The Childhood Obesity Comedy Spot


Want to hear something funny? The American Beverage Association‘s statement is pretty darn hilarious. Issued on the anniversary of First Lady Michelle Obama’s “Let’s Move” program, it contains the following gems of humor:

Two years ago today, we proudly stepped up to support the First Lady’s comprehensive approach with our Clear on Calories initiative — and we’re delivering on that commitment. By placing clear calorie labels on the front of every bottle, can and pack we produce, our industry is making it easier for parents and individuals to choose the beverage that’s right for them and their families. This effort, along with our industry providing more choices and fewer calories, will have a meaningful and lasting impact.

An SSB is not, as the initials seem to imply, a “social disease,” but it might as well be. An SSB is a sugar-sweetened beverage, containing either natural sugar or artificial sweetener, or both, and it may or may not be fizzy. It might call itself soda pop or fruit juice, or a sports drink, or an energy drink, but it’s all the same old grossly unhealthful swill in different-shaped bottles and cans with multi-colored labels. Yet the lobbyists have the nerve to claim:

America’s beverage companies are making it easier to choose the beverage that’s right for you — with more choices, smaller portions, fewer calories and clear calorie labels.

It’s all part of the plan. The multiplicity of products and the garishness of their packaging can just about stupify a person. While a beleaguered parent is busy reading labels and trying to figure out which is the not only the lesser of two evils, but the least of several hundred shelf-feet of labels, the kids are loading more highly suspicious items into the grocery cart.

Meanwhile, Yale University’s Rudd Center has issued a report that blows all the industry propaganda right out of the water. It shows how the nutritional claims on the packaging can mislead even the most conscientious parents.

The beverage-industrial complex promised to reduce its advertising of SSDs to children and teens. Well, guess what — now there is more advertising than ever! And it’s just as deceptive as ever. A lot of the stuff that’s sold as fruit juice or energy-boosting refreshment is just as full of sweetener as soda, if not more so.

It’s easy to convince oneself that children’s fruit drinks must be beneficial, but 40% of them contain artificial sweeteners, and some of those chemicals are not even required to be listed on the label!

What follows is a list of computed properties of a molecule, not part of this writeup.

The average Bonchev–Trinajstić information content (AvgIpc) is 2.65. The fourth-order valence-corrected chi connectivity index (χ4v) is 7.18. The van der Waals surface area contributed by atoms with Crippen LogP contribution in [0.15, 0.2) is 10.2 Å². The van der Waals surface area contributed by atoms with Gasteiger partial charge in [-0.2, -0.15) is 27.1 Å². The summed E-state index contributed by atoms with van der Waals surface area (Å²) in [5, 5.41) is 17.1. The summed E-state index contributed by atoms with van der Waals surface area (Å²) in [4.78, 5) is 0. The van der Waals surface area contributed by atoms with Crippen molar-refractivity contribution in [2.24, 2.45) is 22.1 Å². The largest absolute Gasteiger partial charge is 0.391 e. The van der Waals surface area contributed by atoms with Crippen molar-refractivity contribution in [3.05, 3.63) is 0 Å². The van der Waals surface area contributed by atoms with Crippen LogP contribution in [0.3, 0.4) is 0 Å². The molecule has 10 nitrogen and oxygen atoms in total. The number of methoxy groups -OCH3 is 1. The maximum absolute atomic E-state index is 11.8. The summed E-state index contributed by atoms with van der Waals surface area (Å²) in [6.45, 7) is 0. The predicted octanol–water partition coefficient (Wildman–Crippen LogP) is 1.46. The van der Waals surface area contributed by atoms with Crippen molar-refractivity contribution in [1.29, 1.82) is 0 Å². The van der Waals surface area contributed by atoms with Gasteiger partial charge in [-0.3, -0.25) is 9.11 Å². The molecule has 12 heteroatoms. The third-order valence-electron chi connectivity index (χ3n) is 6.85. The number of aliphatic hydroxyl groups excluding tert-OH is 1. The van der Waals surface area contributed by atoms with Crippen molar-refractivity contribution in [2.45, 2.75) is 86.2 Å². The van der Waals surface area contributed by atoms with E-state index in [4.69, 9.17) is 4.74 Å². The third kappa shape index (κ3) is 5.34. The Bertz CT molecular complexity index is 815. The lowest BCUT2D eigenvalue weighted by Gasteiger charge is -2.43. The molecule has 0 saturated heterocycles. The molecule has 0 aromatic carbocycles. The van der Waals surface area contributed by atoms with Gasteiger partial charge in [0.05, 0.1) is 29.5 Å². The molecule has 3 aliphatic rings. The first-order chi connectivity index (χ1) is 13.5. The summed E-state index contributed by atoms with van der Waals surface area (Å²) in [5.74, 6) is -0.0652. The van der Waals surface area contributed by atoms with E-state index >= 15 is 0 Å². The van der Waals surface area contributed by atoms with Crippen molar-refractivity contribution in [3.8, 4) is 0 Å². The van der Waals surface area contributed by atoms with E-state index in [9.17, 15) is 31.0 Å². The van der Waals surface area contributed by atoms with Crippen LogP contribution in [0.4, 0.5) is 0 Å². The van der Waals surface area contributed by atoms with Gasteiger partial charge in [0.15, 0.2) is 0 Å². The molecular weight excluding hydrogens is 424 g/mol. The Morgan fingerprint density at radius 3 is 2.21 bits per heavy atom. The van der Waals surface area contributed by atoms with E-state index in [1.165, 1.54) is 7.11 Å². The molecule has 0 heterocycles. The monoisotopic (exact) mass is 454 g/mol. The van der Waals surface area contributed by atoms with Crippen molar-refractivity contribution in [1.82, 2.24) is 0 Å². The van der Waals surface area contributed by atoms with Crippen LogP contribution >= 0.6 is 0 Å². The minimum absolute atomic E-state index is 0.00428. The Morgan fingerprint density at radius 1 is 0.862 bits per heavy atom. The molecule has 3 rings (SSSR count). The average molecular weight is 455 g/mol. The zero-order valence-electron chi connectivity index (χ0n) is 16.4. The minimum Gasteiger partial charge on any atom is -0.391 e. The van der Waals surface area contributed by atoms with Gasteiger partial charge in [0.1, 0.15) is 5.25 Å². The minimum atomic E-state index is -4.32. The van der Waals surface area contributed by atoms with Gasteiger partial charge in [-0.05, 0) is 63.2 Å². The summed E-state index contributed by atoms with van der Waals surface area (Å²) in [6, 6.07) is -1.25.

Remember the nasty stuff called neotame that Childhood Obesity News wrote about a while back? It hasn’t gone away, and its menace has grown. Mike Barrett of Natural Society tells us the worst part:

Even if you wanted to avoid this sweetener, you may find it impossible to do so. Not only are there no labeling rules for Neotame, but it is even included in the USDA certified organic food.

To be continued…

Your responses and feedback are welcome!

Source: “American Beverage Association Statement on ‘Let’s Move!’ Anniversary,”, 02/09/12
Source: “Just give me the FACTS!,”
Source: “Toxic Artificial Sweetener ‘Neotame’ May Be Lurking in Your Organic Food,”, 01/10/12
Image by 2493 (Gavin Bobo), used under its Creative Commons license.

One Response

  1. Hi,

    I am writing on behalf of the MDPA Conference on Communicating Childhood Obesity Prevention and Policy. The conference is to take place March 20-21 in Silver Spring, MD. I came across your blog while doing research for our bi-weekly newsletter on childhood obesity called MDPA Minute. I think our conference something your audience would be interested in. Would you be interested in receiving some press passes for this event in exchange for helping to promote it to your readers and blogging about it?


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About Dr. Robert A. Pretlow

Dr. Robert A. Pretlow is a pediatrician and childhood obesity specialist. He has been researching and spreading awareness on the childhood obesity epidemic in the US for more than a decade.
You can contact Dr. Pretlow at:


Dr. Pretlow’s invited presentation at the American Society of Animal Science 2020 Conference
What’s Causing Obesity in Companion Animals and What Can We Do About It

Dr. Pretlow’s invited presentation at the World Obesity Federation 2019 Conference:
Food/Eating Addiction and the Displacement Mechanism

Dr. Pretlow’s Multi-Center Clinical Trial Kick-off Speech 2018:
Obesity: Tackling the Root Cause

Dr. Pretlow’s 2017 Workshop on
Treatment of Obesity Using the Addiction Model

Dr. Pretlow’s invited presentation for
TEC and UNC 2016

Dr. Pretlow’s invited presentation at the 2015 Obesity Summit in London, UK.

Dr. Pretlow’s invited keynote at the 2014 European Childhood Obesity Group Congress in Salzburg, Austria.

Dr. Pretlow’s presentation at the 2013 European Congress on Obesity in Liverpool, UK.

Dr. Pretlow’s presentation at the 2011 International Conference on Childhood Obesity in Lisbon, Portugal.

Dr. Pretlow’s presentation at the 2010 Uniting Against Childhood Obesity Conference in Houston, TX.

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